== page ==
All posts filed under: Japan

Japan Diaries: My First Baseball Game

My previous knowledge of baseball had mainly come from one of my favourite books, The Art of Fielding by Chad Harbach. I’d highly recommend a read EVEN if you don’t particularly like baseball, because it’s about so much more than that! Couple the book with the fact that Mr Cheerful and friends had told me about their experience last year, meant I had quiet high expectations of my first game. Who did we see? The Chiba Lotte Marines (千葉ロッテマリーンズ),  they are a professional baseball team in Japan’s Pacific League based in Chiba City, and are owned by the Lotte corporation. Fun Fact: In 2010, the Marines clinched third place on the last day of the season to earn a berth into the Climax Series. They went on to become the first third place team to ever win the Climax Series, and faced off with the Chunichi Dragons in the 2010 Japan Series. The Marines defeated the Dragons in seven games, composed of four wins, two losses, and one tie, winning their second Japan Series in under ten …

Japan Diaries: Children’s Day (Golden Week)

Today we celebrate and honour the birth of children. And the last official day of Golden Week. Fun Facts: Kodomo no hi, or “Children’s Day,” is celebrated every year on May 5. On this national holiday, children are respected and honoured for their individual strengths and happiness is wished upon them. Children’s Day was originally known as Tango no Sekku  (literally nearing the seventh sign of the Chinese zodiac, but usually translated as Boys Day)and was a celebration for boys. The holiday was officially changed to celebrate the health and growth of both girls and boys in 1948.  Kodomo no hi is particularly well known for the unique traditions and decorations that are associated with the celebration of the holiday. Source, Japan Society Things to do: Fly koinobori banners in the shape of a carp, families usually do this for each of their children. Eat lots of desserts such as Mochi wrapped in oak leaves Spend the day making things, some fun craft ideas, here. In Japanese folklore, the carp is a symbol of determination and vigour, overcoming all obstacles to …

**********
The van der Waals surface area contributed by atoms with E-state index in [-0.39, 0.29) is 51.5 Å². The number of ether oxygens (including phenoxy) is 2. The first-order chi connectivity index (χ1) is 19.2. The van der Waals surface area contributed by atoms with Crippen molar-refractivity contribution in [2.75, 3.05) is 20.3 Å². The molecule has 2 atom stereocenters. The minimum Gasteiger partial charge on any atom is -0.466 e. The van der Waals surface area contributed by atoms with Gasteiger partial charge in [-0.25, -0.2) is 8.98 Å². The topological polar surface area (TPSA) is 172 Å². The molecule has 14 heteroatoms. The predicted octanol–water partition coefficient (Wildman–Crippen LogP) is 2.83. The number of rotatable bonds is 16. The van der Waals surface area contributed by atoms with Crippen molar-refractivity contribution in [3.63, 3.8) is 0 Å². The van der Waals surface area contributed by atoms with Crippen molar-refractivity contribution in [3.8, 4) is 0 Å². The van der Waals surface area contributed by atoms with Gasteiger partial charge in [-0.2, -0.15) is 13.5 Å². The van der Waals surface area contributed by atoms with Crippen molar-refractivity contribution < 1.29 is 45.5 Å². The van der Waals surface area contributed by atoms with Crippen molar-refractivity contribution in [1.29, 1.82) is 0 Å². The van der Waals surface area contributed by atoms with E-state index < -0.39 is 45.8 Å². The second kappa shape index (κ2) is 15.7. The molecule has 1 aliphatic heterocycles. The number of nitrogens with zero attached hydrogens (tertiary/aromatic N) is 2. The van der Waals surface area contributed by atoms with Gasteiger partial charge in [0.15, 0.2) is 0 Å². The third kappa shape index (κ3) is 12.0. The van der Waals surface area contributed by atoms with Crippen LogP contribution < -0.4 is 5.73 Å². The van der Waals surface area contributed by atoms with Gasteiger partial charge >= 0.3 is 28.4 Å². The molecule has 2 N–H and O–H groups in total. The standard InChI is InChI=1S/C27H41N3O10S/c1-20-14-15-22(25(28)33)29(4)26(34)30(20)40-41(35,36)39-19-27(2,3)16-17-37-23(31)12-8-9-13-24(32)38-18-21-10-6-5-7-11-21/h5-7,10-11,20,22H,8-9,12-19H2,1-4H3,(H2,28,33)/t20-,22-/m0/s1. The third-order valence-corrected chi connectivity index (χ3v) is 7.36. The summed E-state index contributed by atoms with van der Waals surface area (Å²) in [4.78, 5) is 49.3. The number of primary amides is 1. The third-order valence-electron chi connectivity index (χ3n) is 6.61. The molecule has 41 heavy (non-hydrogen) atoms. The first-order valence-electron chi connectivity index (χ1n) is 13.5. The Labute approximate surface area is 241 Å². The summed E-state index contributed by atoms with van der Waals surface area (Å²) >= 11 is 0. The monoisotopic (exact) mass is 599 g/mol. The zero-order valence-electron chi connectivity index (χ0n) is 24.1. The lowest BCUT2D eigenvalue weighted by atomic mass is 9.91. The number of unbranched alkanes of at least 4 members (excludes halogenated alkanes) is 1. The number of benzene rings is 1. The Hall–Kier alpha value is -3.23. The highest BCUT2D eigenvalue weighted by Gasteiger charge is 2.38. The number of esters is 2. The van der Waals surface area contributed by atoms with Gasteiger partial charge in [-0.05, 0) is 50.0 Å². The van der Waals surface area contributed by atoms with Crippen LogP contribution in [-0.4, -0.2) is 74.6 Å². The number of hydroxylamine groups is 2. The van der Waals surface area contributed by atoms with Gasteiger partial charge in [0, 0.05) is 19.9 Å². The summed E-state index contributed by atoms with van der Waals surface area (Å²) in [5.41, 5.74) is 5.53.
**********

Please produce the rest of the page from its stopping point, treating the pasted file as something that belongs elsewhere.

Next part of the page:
Japan Diaries: Greenery Day (Golden Week)

Happy Greenery Day! Also known as Midori No Hi. Today is centred on nature and showing appreciation for its blessings, but also has a pretty cool history behind it, Originally this day was celebrated on April 29th, the birthday of Emperor Hirohito (or Emperor Showa) who died in 1989. After his death, the holiday was transformed into a more national celebration of nature and in 2007 was given its current date of May 4. Greenery Day was established to honour the Emperor’s love for nature, and Japanese people take this day very seriously. Hirohito was a vastly popular leader and was also the author of approximately 14 books on biology. He was the first “human” emperor of Japan, ending the belief that emperors were divine beings. Source, Planet Tokyo Things to do: Visit a tea room and sample some of the BEST green tea in celebration of all things green. Tokyo tower is one of the most popular places to visit. The tower is lit up with bright colours to represent flows and natural beauty associated …